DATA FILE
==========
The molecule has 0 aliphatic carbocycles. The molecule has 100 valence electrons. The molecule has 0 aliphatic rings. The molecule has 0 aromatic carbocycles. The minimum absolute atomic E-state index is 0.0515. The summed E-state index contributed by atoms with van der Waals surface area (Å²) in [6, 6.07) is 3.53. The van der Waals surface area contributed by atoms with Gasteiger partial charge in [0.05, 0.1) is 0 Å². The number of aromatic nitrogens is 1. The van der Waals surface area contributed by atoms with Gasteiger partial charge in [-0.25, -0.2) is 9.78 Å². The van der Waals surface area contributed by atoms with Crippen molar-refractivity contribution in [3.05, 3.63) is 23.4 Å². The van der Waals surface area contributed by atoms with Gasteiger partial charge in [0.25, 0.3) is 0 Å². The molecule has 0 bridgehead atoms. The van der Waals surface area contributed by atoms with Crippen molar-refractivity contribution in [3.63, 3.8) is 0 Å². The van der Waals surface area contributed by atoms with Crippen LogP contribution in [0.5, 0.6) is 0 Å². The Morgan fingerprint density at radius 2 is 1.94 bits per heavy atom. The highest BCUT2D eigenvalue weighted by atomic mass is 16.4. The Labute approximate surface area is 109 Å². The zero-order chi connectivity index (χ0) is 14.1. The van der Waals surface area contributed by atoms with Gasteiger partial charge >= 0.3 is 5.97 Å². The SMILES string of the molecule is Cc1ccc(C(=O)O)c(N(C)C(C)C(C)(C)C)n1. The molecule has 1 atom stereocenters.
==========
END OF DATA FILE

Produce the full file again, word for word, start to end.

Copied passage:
The molecule has 0 aliphatic carbocycles. The molecule has 100 valence electrons. The molecule has 0 aliphatic rings. The molecule has 0 aromatic carbocycles. The minimum absolute atomic E-state index is 0.0515. The summed E-state index contributed by atoms with van der Waals surface area (Å²) in [6, 6.07) is 3.53. The van der Waals surface area contributed by atoms with Gasteiger partial charge in [0.05, 0.1) is 0 Å². The number of aromatic nitrogens is 1. The van der Waals surface area contributed by atoms with Gasteiger partial charge in [-0.25, -0.2) is 9.78 Å². The van der Waals surface area contributed by atoms with Crippen molar-refractivity contribution in [3.05, 3.63) is 23.4 Å². The van der Waals surface area contributed by atoms with Gasteiger partial charge in [0.25, 0.3) is 0 Å². The molecule has 0 bridgehead atoms. The van der Waals surface area contributed by atoms with Crippen molar-refractivity contribution in [3.63, 3.8) is 0 Å². The van der Waals surface area contributed by atoms with Crippen LogP contribution in [0.5, 0.6) is 0 Å². The Morgan fingerprint density at radius 2 is 1.94 bits per heavy atom. The highest BCUT2D eigenvalue weighted by atomic mass is 16.4. The Labute approximate surface area is 109 Å². The zero-order chi connectivity index (χ0) is 14.1. The van der Waals surface area contributed by atoms with Gasteiger partial charge >= 0.3 is 5.97 Å². The SMILES string of the molecule is Cc1ccc(C(=O)O)c(N(C)C(C)C(C)(C)C)n1. The molecule has 1 atom stereocenters.